Remote Control of Nematodes

Biophysicists from the State University of New York (S.U.N.Y.) at Buffalo have successfully altered the behavior of a worm by remote control.  They inserted magnetic nanoparticles into nematodes, then used magnetic fields to open temperature-sensitive ion channels.
Within five seconds of applying the magnetic field, 34 out of the 40 worms in the study stopped in place, and 27 of those worms moved backward, as though retreating from a dangerous heat source. The nematodes without magnetic nanoparticles continued to wriggle forward, completely unaffected by the magnetic field.

The ultimate goal is to apply the technology to human physiology.  Ion channels are basic components of virtually all living cells.  The ability to open and close such channels therapeutically might provide new avenues for cancer chemotherapy and treatment of neurological and endocrine diseases.

Link (with brief video).  PublicationImage credit.

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To my understanding (someone correct me if I'm wrong), there is no pain involved during this remote control. The nanoparticles trigger a reflex that is the same reflex (withdrawal) that would be used IF the nematode were to encounter heat or pain. A corollary would be to use a magnetic field switch to cause your fingers to pull back from the keyboard as if the keyboard were hot (but it's not, and no pain occurs).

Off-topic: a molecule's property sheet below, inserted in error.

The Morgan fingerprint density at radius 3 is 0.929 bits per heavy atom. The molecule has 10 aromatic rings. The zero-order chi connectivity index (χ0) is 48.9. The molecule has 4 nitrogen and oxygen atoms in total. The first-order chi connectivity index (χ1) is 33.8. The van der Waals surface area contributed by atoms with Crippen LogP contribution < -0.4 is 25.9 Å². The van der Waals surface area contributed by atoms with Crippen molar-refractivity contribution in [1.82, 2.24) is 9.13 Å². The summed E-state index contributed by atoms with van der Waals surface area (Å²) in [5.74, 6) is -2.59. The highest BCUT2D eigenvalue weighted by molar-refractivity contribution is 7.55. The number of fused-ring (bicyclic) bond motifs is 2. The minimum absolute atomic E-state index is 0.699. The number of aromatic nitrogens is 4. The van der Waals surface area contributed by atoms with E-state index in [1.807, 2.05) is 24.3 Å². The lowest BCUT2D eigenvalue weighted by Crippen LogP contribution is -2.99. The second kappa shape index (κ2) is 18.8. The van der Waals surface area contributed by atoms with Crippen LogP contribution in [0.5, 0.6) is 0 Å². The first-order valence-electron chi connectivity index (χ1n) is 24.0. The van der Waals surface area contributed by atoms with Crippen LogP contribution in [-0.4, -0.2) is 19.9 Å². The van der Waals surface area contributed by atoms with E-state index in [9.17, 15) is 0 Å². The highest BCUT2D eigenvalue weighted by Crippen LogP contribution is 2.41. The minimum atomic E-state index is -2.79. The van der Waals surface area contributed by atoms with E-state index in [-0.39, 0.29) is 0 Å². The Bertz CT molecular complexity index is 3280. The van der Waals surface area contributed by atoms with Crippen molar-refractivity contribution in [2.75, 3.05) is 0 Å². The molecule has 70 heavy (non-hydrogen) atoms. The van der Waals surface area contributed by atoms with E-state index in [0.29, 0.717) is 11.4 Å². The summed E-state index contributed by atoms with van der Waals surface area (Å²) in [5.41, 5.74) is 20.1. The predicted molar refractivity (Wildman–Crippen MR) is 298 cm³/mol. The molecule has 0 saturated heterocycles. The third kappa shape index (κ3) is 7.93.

As to whether it's "ethical" to do this to a nematode, that's a whole different question.

And psulli, causing pain remotely is already well within the capabilities of military and civilian riot control personnel. And they don't even need to inject you with nanoparticles.
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Wow, it not only sounds mean, it is unethical. I can imagine police/prison guards/school teachers/pet owners loving the idea of causing pain remotely.

But my mind just works like that.
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Also check out Neurophilosophy's excellent coverage! http://scienceblogs.com/neurophilosophy/2010/07/remote_control_of_animal_behaviour_using_magnetic_nanoparticles.php
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The magnets are not pulling the nematode. The magnetic particles in the nematode are closing ion channels, which triggers a pre-existing heat-avoidance reflex. You might say the magnets are inducing a behavior.
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